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Last updated: November 19. 2013 2:21PM - 1363 Views
ELIZABETH BAUMEISTER lbaumeister@theabingtonjournal.com



Keith White, of Factoryville; Ed Crawley, of Clarks Summit; Dave Krewson, of Clarks Summit; and Sandy Newell, of Dallas participate in a drum circle at Everything Natural in Clarks Summit.
Keith White, of Factoryville; Ed Crawley, of Clarks Summit; Dave Krewson, of Clarks Summit; and Sandy Newell, of Dallas participate in a drum circle at Everything Natural in Clarks Summit.
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The Everything Natural Drummers generally meet from 1 to 4 p.m. on the second and fourth Fridays of the month in the basement of Everything Natural, 426 S. State St., Clarks Summit. The group welcomes newcomers of all ages and musical levels, and will provide instruction to those who never before used a percussion instrument.

On this month’s fourth Friday, Nov. 22, the group will be featured at Open Mic Night at the Dietrich Theater in downtown Tunkhannock at 8:15 p.m. (Open Mic begins at 7 p.m.) Admission is free and musicians, poets, story-tellers, comedians, playwrights and other performers are invited to share their talents, with sign-ups beginning at 6:30 p.m.

For more information about the Dietrich Theater’s Open Mic Night, call (570) 996-1500. For information about the Everything Natural Drummers, call (570) 586-9684.



Beneath Everything Natural at 426 S. State St. in Clarks Summit is a secret buried treasure.


But not the kind that may first come to mind.


This is a treasure of musical rhythm, conversation and community. It is also perhaps one of the Abington area’s best-kept secrets: a drum circle group called The Everything Natural Drummers, which meets in the basement of the natural foods shop about every other week (generally the second and fourth Fridays of the month) from 1 to 4 p.m.


“A lot of times people will hear us and wander down, and are like, ‘Wow’,” said one of the drummers, Dave Krewson, of Clarks Summit. “It’s infectious. And we have fun.”


The group also occasionally holds drum circles at different locations, such as local parks and during various community events. It will be featured during this month’s Open Mic Night at 8:15 p.m. on Friday, Nov. 22 at the Dietrich Theater in downtown Tunkhannock.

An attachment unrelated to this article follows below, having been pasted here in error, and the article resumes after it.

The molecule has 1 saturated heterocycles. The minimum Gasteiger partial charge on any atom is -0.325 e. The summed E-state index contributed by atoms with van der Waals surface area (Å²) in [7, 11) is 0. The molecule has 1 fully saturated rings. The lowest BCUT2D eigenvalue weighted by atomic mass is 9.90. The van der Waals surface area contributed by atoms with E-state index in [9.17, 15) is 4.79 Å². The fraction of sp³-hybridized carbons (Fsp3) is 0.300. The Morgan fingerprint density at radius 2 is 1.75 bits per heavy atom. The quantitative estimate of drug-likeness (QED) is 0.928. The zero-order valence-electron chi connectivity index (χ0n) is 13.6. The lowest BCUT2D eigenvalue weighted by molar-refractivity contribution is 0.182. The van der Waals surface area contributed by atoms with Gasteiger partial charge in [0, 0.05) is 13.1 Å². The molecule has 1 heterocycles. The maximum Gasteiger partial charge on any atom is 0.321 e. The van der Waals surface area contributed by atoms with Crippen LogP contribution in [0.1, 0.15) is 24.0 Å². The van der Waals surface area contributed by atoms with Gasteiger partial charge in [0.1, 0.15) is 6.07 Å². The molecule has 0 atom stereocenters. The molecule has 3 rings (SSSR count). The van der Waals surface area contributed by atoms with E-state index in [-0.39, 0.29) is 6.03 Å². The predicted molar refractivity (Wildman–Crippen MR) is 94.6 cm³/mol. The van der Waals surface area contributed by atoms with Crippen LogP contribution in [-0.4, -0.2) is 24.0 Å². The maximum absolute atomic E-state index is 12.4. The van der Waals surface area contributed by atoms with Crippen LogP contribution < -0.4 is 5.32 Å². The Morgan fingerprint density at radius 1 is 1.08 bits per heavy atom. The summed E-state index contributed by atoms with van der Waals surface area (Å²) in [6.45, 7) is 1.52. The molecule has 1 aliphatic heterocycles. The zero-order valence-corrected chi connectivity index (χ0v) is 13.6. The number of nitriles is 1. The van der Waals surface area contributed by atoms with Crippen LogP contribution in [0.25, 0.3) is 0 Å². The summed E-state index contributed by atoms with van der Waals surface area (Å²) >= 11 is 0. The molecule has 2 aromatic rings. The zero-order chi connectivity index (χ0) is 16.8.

The drum circles vary in size from week to week, according to Krewson, but it has been known to surpass 20 drummers at one time. The event starts off with one or two drummers creating a beat, and the rest gradually joining in to add their own interpretations to the rhythm. Krewson described the result as more of a “conversation” than a musical piece.


Sandy Newell, who travels from Dallas to participate, said the drum circles are of a “freestyle” format.


“You come in and someone starts it,” she said, “and it takes off.”


“One of us will just start puttering around and the others just join in,” Krewson said. “It’s fun to listen, fun to play and a little bit of exercise. And it does have a soothing affect to play…it’s a good time to get together and have a few laughs.”


He added the group often continues drumming past its scheduled 4 p.m. ending time, as no one wants to stop.


All are invited to participate, regardless of age and musical knowledge, or lack thereof. Some people bring their own drums and other percussion instruments, while others borrow the various instruments available from other participants. Some even use their own bodies as instruments, clapping their hands, stomping their feet or drumming on their thighs.


People also participate in the drum circles for various reasons. Newell said one of the most common is as a therapeutic or meditative tool.


Everything Natural co-owner Bary Kaplan, who first came up with the idea for The Everything Natural drummers when the shop moved to its current location about 10 years ago, said, “There are people who use it as a meditative tool and people who do different things with drum circles.” But no matter what the purpose, he said it creates a “welcoming and fun atmosphere.”


“It’s very easy going,” said another of the drummers, Keith White, of Factoryville.


Kaplan said the group evolved a lot over the years since it first started and changed leadership a few times until Ed Crawley, of Clarks Summit, “Stepped up and led the beat.” He said the energy of the circles continues to change each time the group meets, sometimes creating an energetic happy atmosphere, sometimes more of a mellow feel, but always encouraging.


 
 
 
 
 
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